Community engagement is an umbrella term that describes the many ways in which members of Castleton's college community use their skills, talent, and energy to benefit a wide array of communities within and beyond the University, while at the same time providing Castleton students rich, real-world learning experiences. Service-learning activities within courses, internships and long-term volunteer programs, short-term volunteer efforts, and courses with a community placement all fall under the umbrella of community engagement. Community engagement helps students to perceive and better understand both the complex nature of social problems and community needs, as well as the measures we can take as individuals and institutions to address them. Community engagement thereby creates partnerships in which students join with a variety of stakeholders to work collaboratively to better understand both the problems and their own potential to make a difference.
In both curricular and co-curricular community engagement activities, potentially transformative experiences enhance professional preparation and a sense of civic agency for our students. The University participates as an active, generous citizen of the local community and in turn uses the local community as a learning laboratory for our students. At the core of Castleton’s community engagement vision is an understanding that members of the University and community are mutual stakeholders in local and global processes and practices. We all can learn by working together in the spirit of solving problems and enhancing individual and community well-being.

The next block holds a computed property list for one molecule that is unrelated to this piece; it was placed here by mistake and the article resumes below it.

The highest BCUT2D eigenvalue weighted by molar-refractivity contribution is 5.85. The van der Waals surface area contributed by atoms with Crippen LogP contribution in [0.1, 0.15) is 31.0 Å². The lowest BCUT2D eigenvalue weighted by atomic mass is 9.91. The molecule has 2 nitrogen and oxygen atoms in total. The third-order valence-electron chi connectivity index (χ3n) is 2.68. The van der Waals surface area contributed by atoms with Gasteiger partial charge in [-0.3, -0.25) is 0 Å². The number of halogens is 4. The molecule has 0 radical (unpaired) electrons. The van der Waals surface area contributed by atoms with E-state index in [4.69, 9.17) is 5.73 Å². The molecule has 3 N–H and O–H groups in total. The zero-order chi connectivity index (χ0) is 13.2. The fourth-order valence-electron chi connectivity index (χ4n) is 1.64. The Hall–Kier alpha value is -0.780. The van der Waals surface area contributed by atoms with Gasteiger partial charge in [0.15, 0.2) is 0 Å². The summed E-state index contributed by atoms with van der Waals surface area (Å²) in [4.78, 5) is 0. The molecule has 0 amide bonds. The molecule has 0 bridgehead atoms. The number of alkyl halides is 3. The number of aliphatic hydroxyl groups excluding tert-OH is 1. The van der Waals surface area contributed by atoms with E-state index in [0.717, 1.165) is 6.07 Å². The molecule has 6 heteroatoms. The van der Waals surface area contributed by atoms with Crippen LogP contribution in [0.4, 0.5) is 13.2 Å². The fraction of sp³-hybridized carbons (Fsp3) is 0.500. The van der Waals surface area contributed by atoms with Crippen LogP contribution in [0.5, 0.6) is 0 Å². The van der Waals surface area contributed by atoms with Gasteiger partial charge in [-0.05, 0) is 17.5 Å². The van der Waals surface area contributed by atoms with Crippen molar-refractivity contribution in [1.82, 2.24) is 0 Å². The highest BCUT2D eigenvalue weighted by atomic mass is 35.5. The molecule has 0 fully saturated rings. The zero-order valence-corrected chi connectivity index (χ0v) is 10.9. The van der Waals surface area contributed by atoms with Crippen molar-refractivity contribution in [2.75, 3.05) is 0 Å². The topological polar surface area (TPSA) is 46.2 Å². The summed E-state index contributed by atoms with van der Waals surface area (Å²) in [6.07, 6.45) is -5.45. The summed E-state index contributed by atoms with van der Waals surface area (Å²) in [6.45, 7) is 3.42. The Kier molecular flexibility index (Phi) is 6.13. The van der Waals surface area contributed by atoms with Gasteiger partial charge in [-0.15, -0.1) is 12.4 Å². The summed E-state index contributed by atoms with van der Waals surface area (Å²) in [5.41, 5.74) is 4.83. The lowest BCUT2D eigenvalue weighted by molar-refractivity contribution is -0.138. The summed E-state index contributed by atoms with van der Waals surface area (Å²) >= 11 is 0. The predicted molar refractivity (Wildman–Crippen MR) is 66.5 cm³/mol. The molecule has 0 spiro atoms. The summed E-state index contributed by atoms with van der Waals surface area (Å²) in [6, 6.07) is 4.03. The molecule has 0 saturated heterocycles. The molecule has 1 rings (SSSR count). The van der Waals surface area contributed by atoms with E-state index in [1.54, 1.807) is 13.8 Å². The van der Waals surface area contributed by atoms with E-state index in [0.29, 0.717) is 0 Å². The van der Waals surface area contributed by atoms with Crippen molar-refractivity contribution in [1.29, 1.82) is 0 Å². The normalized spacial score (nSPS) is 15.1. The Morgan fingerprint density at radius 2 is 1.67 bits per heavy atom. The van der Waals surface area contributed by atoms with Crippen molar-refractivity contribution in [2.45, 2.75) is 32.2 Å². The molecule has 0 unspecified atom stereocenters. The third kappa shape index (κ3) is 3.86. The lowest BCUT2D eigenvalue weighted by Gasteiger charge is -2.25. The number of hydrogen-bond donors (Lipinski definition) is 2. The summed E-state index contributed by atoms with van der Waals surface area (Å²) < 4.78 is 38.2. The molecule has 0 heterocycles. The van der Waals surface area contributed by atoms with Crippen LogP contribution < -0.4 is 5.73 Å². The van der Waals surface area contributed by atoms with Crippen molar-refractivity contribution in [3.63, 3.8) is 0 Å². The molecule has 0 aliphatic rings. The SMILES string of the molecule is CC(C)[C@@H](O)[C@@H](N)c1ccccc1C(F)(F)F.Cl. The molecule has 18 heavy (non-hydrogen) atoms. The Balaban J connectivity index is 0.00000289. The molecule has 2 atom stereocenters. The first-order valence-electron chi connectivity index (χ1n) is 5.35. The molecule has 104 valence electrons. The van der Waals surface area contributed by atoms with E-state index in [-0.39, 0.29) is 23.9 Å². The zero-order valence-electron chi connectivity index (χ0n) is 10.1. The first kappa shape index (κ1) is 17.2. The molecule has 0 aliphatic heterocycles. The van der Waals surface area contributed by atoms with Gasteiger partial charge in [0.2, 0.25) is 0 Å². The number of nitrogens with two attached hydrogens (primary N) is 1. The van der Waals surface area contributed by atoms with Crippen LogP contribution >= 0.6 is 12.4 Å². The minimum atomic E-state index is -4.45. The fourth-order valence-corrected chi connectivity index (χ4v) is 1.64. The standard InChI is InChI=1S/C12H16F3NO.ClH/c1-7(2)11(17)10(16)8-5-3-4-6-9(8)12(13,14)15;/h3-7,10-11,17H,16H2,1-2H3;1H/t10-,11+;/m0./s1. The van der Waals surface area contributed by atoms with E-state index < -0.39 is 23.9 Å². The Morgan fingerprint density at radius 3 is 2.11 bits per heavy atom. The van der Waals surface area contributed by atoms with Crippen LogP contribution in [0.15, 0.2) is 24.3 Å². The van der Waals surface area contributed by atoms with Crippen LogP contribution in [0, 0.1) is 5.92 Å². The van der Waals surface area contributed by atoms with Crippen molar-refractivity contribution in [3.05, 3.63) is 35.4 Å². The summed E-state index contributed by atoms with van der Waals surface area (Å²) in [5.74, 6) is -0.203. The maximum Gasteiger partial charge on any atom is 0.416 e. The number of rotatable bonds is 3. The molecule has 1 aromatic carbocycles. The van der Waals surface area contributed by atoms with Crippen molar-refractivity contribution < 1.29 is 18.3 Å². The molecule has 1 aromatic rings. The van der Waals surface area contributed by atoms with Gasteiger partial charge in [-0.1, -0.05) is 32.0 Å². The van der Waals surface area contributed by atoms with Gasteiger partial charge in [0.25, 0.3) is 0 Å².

Castleton has a rich history of such community engagement, serving the town of Castleton and surrounding communities since its founding. This ethos defines Castleton as a state college and as a premier public institution in New England. This ideal of community engagement infuses the Castleton education, from the classroom curriculum to the experiences of residence life and student activities. As President David Wolk often challenges students, they are taught to “make a difference here, before they make a difference in the world.”